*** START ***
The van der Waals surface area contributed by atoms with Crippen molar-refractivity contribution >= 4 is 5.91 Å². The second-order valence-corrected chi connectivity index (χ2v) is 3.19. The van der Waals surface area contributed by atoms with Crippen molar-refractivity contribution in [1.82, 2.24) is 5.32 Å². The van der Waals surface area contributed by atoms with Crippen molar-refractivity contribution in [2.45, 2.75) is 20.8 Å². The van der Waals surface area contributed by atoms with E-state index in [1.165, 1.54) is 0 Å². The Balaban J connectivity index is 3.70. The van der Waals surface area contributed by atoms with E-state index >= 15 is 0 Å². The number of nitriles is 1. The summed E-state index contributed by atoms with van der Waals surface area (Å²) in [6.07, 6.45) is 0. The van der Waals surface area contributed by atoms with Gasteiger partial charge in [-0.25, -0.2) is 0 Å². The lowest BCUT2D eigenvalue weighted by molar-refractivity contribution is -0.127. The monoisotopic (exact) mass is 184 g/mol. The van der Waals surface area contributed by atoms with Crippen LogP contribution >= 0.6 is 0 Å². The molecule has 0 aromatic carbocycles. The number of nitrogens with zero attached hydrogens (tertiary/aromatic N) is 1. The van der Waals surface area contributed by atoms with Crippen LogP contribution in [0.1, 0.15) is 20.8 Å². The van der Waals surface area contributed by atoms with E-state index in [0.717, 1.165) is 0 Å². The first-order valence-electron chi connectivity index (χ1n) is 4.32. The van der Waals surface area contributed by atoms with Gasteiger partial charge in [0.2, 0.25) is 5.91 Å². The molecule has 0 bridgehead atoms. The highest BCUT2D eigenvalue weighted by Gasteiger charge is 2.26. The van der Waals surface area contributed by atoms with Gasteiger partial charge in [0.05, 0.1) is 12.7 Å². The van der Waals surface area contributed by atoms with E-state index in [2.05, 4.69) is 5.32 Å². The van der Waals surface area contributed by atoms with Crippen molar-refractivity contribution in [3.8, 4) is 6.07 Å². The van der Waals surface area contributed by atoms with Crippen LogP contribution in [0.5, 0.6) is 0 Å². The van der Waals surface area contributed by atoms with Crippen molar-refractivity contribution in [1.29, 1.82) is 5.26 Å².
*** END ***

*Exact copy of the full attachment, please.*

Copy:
The van der Waals surface area contributed by atoms with Crippen molar-refractivity contribution >= 4 is 5.91 Å². The second-order valence-corrected chi connectivity index (χ2v) is 3.19. The van der Waals surface area contributed by atoms with Crippen molar-refractivity contribution in [1.82, 2.24) is 5.32 Å². The van der Waals surface area contributed by atoms with Crippen molar-refractivity contribution in [2.45, 2.75) is 20.8 Å². The van der Waals surface area contributed by atoms with E-state index in [1.165, 1.54) is 0 Å². The Balaban J connectivity index is 3.70. The van der Waals surface area contributed by atoms with E-state index >= 15 is 0 Å². The number of nitriles is 1. The summed E-state index contributed by atoms with van der Waals surface area (Å²) in [6.07, 6.45) is 0. The van der Waals surface area contributed by atoms with Gasteiger partial charge in [-0.25, -0.2) is 0 Å². The lowest BCUT2D eigenvalue weighted by molar-refractivity contribution is -0.127. The monoisotopic (exact) mass is 184 g/mol. The van der Waals surface area contributed by atoms with Crippen LogP contribution >= 0.6 is 0 Å². The molecule has 0 aromatic carbocycles. The number of nitrogens with zero attached hydrogens (tertiary/aromatic N) is 1. The van der Waals surface area contributed by atoms with Crippen LogP contribution in [0.1, 0.15) is 20.8 Å². The van der Waals surface area contributed by atoms with E-state index in [0.717, 1.165) is 0 Å². The first-order valence-electron chi connectivity index (χ1n) is 4.32. The van der Waals surface area contributed by atoms with Gasteiger partial charge in [0.2, 0.25) is 5.91 Å². The molecule has 0 bridgehead atoms. The highest BCUT2D eigenvalue weighted by Gasteiger charge is 2.26. The van der Waals surface area contributed by atoms with Gasteiger partial charge in [0.05, 0.1) is 12.7 Å². The van der Waals surface area contributed by atoms with E-state index in [2.05, 4.69) is 5.32 Å². The van der Waals surface area contributed by atoms with Crippen molar-refractivity contribution in [3.8, 4) is 6.07 Å². The van der Waals surface area contributed by atoms with Crippen LogP contribution in [0.5, 0.6) is 0 Å². The van der Waals surface area contributed by atoms with Crippen molar-refractivity contribution in [1.29, 1.82) is 5.26 Å².